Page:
Rising carbon dioxide in the atmosphere is causing ocean acidification, leading to adverse impacts on shell-forming organisms such as sea urchins, cold water corals and plankton.
Ocean acidification, caused by increasing amounts of atmospheric carbon dioxide dissolving in the ocean, poses a serious threat to marine ecosystems.
Increasing acidity affects the ability of some planktonic organisms to form shells, and is expected to change the species composition of plankton, with flow-on effects to higher levels of the food web.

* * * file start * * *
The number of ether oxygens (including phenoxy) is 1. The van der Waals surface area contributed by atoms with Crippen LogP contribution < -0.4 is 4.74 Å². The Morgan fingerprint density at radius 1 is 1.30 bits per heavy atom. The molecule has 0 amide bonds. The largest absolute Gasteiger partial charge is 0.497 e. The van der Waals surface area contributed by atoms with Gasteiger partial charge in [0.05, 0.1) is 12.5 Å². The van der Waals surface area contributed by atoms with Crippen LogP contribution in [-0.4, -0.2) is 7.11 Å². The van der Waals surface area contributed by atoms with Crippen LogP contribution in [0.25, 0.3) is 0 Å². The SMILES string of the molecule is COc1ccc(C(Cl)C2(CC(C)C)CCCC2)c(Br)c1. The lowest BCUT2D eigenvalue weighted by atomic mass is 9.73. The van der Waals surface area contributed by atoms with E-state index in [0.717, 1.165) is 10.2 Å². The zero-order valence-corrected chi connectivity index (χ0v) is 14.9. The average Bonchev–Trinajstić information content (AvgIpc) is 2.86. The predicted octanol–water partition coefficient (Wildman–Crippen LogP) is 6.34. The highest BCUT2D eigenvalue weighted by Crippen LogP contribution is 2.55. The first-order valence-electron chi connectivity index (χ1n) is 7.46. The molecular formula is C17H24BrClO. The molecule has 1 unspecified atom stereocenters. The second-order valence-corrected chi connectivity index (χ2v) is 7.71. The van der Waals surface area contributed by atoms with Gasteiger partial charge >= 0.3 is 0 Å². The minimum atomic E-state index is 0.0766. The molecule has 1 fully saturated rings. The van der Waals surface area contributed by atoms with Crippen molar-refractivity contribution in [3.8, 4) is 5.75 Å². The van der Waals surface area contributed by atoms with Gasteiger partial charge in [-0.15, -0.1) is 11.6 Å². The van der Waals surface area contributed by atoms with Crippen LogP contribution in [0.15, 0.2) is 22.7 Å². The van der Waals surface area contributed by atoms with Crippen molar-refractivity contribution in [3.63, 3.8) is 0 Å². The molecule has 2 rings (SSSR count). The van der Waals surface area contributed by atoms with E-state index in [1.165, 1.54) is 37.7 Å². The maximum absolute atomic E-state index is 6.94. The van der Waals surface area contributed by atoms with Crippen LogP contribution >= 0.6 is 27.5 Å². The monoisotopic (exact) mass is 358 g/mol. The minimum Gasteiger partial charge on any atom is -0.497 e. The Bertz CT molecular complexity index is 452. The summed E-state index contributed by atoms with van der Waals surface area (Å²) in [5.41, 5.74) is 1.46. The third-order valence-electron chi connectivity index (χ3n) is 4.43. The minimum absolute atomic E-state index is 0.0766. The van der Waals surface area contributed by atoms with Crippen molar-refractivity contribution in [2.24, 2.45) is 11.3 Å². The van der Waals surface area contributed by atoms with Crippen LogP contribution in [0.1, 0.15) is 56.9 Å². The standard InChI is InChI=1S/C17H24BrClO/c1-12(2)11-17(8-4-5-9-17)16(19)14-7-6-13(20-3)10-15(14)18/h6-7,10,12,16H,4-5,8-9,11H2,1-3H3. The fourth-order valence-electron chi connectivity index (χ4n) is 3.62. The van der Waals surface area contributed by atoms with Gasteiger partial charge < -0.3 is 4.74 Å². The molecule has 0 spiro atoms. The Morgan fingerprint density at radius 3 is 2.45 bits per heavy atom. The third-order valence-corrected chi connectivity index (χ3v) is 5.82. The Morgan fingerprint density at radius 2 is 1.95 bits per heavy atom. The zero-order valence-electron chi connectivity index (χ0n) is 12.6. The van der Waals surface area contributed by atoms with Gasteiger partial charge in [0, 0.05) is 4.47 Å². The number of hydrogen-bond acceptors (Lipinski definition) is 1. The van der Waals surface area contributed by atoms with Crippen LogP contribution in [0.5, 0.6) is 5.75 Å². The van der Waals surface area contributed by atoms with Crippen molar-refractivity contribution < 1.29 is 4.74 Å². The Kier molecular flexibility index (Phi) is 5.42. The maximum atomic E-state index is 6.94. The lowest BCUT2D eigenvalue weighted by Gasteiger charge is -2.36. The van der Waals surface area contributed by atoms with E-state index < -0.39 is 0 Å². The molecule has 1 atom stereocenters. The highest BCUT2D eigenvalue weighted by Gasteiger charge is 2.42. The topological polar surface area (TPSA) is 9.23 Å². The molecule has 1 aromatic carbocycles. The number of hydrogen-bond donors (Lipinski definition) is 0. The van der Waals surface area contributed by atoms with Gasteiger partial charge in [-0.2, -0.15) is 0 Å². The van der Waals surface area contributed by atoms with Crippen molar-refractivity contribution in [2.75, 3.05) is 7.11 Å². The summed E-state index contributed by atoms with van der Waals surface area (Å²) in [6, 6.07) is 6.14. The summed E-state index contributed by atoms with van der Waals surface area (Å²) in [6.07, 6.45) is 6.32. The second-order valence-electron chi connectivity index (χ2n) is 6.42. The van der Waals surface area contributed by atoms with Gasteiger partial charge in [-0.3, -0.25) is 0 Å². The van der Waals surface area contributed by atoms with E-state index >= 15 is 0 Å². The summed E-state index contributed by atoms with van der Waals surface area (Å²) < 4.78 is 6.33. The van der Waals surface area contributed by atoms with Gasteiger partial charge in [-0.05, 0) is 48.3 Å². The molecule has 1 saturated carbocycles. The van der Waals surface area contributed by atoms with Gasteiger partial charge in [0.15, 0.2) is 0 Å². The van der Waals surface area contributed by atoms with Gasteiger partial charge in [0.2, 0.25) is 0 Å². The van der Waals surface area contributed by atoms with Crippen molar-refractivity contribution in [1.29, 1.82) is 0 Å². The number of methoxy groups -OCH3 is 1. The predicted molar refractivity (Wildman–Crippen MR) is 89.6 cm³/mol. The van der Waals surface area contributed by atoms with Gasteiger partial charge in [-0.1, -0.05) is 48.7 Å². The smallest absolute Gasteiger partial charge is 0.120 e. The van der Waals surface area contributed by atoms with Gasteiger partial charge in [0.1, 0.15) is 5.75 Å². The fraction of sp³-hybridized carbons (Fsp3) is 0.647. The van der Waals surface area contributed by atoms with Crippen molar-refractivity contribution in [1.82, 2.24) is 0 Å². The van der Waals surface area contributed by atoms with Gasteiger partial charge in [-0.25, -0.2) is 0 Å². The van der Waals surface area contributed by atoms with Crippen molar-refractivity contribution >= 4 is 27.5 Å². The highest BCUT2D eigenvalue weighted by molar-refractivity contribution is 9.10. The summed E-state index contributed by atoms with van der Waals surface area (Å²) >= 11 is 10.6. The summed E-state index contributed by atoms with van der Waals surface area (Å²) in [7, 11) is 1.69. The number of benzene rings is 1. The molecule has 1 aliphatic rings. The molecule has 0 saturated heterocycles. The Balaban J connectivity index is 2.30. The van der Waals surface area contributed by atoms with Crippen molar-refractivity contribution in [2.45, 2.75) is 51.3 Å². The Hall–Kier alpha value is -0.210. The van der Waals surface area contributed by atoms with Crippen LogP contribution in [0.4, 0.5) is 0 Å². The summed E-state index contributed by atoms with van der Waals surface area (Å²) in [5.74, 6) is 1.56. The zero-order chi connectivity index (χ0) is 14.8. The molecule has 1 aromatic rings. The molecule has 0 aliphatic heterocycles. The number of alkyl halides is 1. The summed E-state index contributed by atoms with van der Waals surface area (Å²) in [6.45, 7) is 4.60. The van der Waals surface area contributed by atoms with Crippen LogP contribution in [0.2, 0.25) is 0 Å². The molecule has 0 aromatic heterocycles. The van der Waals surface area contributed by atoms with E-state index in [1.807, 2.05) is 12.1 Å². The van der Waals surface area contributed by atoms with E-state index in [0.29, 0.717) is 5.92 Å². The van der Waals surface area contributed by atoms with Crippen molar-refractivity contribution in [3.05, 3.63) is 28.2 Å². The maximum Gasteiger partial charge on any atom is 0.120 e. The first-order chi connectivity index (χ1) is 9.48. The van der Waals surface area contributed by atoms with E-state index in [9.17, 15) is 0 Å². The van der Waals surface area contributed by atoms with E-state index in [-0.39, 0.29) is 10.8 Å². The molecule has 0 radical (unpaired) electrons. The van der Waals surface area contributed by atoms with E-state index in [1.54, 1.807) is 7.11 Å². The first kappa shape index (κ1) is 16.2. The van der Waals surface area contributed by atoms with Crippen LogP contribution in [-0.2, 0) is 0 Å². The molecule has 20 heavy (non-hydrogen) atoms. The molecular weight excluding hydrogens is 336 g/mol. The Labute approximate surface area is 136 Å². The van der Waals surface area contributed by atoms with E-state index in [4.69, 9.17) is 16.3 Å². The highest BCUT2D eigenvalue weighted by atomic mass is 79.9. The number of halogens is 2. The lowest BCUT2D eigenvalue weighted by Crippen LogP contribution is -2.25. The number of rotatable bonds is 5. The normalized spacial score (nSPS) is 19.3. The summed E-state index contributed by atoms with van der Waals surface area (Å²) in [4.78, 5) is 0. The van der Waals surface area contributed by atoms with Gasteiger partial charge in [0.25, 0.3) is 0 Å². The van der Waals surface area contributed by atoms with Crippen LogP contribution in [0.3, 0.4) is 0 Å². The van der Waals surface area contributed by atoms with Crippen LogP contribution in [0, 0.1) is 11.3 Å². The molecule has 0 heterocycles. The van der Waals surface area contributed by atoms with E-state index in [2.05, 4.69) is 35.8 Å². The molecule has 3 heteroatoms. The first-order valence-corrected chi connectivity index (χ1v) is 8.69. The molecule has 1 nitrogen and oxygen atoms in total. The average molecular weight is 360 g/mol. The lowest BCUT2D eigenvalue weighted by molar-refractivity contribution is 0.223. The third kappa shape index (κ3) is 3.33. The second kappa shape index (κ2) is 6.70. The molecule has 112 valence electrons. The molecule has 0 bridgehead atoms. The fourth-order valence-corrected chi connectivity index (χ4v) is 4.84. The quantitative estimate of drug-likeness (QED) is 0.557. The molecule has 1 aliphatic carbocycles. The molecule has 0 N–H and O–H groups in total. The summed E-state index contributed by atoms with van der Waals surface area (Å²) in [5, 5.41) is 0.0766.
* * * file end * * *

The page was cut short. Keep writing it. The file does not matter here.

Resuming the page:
Thermometer-based climate records started in 1850, so scientists have gone “back to nature” for sources of long-term climatic information to help them better understand climate change and rising sea levels.
RMIT University researchers have used nanotechnology to create a pioneering sensor that can precisely measure one of the world’s most poisonous substances—mercury.
The mercury sensor developed by RMIT’s Industrial Chemistry Group uses tiny flecks of gold that are nano-engineered to make them irresistible to mercury molecules.